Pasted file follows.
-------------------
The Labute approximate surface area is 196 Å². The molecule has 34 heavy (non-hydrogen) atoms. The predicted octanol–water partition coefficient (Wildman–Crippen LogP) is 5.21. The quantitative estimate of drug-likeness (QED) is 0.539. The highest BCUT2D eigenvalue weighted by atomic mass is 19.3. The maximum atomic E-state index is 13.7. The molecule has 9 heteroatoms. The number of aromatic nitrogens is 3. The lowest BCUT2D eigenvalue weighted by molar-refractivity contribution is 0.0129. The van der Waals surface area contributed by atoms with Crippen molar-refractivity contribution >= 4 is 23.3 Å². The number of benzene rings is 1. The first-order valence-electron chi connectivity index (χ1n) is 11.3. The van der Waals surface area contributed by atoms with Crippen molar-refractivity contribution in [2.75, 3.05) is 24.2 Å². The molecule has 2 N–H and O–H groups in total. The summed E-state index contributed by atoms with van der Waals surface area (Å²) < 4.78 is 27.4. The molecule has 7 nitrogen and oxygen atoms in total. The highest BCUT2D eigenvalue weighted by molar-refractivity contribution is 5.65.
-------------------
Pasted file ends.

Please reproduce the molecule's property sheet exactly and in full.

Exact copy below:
The Labute approximate surface area is 196 Å². The molecule has 34 heavy (non-hydrogen) atoms. The predicted octanol–water partition coefficient (Wildman–Crippen LogP) is 5.21. The quantitative estimate of drug-likeness (QED) is 0.539. The highest BCUT2D eigenvalue weighted by atomic mass is 19.3. The maximum atomic E-state index is 13.7. The molecule has 9 heteroatoms. The number of aromatic nitrogens is 3. The lowest BCUT2D eigenvalue weighted by molar-refractivity contribution is 0.0129. The van der Waals surface area contributed by atoms with Crippen molar-refractivity contribution >= 4 is 23.3 Å². The number of benzene rings is 1. The first-order valence-electron chi connectivity index (χ1n) is 11.3. The van der Waals surface area contributed by atoms with Crippen molar-refractivity contribution in [2.75, 3.05) is 24.2 Å². The molecule has 2 N–H and O–H groups in total. The summed E-state index contributed by atoms with van der Waals surface area (Å²) < 4.78 is 27.4. The molecule has 7 nitrogen and oxygen atoms in total. The highest BCUT2D eigenvalue weighted by molar-refractivity contribution is 5.65.